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U.S. Senate Voted To Jump Start Immigration Measure

WASHINGTON (AP) - The Senate voted Tuesday to jump-start a
stalled immigration measure to legalize millions of unlawful
immigrants.
President Bush said the bill offered a "historic opportunity
for Congress to act," and appeared optimistic about its passage by
week's end.
The pivotal test-vote was 64-35 to revive the divisive
legislation. It still faces formidable obstacles in the Senate,
including bitter opposition by GOP conservatives and attempts by
some waverers in both parties to revise its key elements.
Supporters needed 60 votes to scale procedural hurdles and
return to the bill. A similar test-vote earlier this month found
just 45 supporters, only seven of them Republicans. This time, 24
Republicans joined 39 Democrats and independent Sen. Joseph I.
Lieberman of Connecticut, to back moving ahead with the bill.
Opposing the move were 25 Republicans, nine Democrats and
independent Sen. Bernard Sanders of Vermont.
Sen. Edward M. Kennedy, D-Mass., an architect of the bill, said
he was proud of the vote, calling it "a major step forward for our
national security, for our economy, and for our humanity."
"We did the right thing today because we know the American
people sent us here to act on our most urgent problems. We know
they will not stand for small political factions getting in the
way," Kennedy said in a statement following the vote.
Tuesday's outcome was far from conclusive, however. The measure
still must overcome another make-or-break vote as early as Thursday
that will also require the backing of 60 senators. And there is no
guarantee that it will ultimately attract even the simple majority
it needs to pass.
The Senate was preparing to begin voting as early as Tuesday
afternoon on some two dozen amendments that have the potential to
either sap its support or draw new backers.
Republicans and Democrats alike are deeply conflicted over the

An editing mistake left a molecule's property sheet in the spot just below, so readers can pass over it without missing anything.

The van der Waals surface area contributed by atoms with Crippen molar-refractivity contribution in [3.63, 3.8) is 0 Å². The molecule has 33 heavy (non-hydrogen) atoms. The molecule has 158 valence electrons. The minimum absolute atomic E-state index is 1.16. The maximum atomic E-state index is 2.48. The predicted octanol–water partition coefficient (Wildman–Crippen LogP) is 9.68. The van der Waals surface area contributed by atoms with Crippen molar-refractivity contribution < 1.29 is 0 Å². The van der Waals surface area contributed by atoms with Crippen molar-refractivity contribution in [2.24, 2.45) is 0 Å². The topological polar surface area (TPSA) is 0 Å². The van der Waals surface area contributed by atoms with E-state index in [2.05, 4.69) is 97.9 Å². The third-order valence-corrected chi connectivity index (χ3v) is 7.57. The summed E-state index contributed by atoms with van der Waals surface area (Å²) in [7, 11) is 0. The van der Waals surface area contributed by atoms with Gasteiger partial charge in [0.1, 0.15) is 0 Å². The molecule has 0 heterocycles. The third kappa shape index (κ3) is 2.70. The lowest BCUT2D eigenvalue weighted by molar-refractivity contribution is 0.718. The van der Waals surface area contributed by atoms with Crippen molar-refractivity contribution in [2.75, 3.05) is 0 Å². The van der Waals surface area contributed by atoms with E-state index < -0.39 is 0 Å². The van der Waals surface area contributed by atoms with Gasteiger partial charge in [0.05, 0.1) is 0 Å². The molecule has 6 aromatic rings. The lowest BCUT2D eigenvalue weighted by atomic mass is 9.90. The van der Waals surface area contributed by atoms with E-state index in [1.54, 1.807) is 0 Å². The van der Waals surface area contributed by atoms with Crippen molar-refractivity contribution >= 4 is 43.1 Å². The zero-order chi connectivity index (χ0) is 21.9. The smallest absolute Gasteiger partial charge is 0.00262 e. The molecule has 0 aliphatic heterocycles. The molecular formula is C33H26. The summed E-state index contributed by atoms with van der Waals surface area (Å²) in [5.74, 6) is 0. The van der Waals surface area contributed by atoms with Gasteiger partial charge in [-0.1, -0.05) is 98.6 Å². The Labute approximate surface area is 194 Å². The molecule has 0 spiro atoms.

measure, which also creates a temporary worker program, strengthens
border security and institutes a new system for weeding out illegal
immigrants from workplaces.
Bush has mounted an unusually personal effort to defuse
Republican opposition to the bill, appearing at a Senate party
lunch earlier this month and dispatching two Cabinet secretaries to
take up near-constant residence on Capitol Hill to push the
compromise.
He called the measure a deal worthy of support. "In a good
piece of legislation like this, and a difficult piece of
legislation like this, one side doesn't get everything they want,"
he told business leaders and representatives of religious, Hispanic
and agricultural communities earlier Tuesday. "It's a careful
compromise."
The vote suggested that key senators and White House officials
had succeeded - at least for now - in bargaining with skeptical
lawmakers for a second chance to pass the bill. Several senators
who have been promised votes on their amendments, including Sens.
Kit Bond, R-Mo., Barbara Boxer, D-Calif., Norm Coleman, R-Mo., Pete
Domenici, R-N.M., John Ensign, R-Nev., and Jim Webb, D-Va.,
switched their votes to support moving ahead with the measure.
Still, after a chaotic several weeks in which the legislation
survived several near-death experiences, it remained buffeted by
intraparty squabbles.
As senators were preparing for the showdown vote Tuesday
morning, House Republicans meeting privately on the other side of
the Capitol were plotting to register their opposition through a
party resolution. The measure never saw a vote for procedural
reasons, but an attempt to kill it failed overwhelmingly, signaling
deep GOP skepticism.
"It's clear there's a large number of the House Republicans who
have serious concerns with the Senate bill," said Rep. John
Boehner, R-Ohio, the minority leader.
Several of the Republican amendments slated for upcoming Senate
votes would make the bill tougher on unlawful immigrants, while
those by Democrats would make it easier on those seeking to
immigrate legally based solely on family ties.
Particularly worrisome to supporters, including the Bush
administration, is a bipartisan amendment by Sens. Charles
Grassley, R-Iowa, Barack Obama, D-Ill., and Max Baucus, D-Mont.,
that would change the bill's new program for weeding out illegal
employees from U.S. workplaces.
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The bill is S 1639

(Copyright 2007 by The Associated Press. All Rights Reserved.)>


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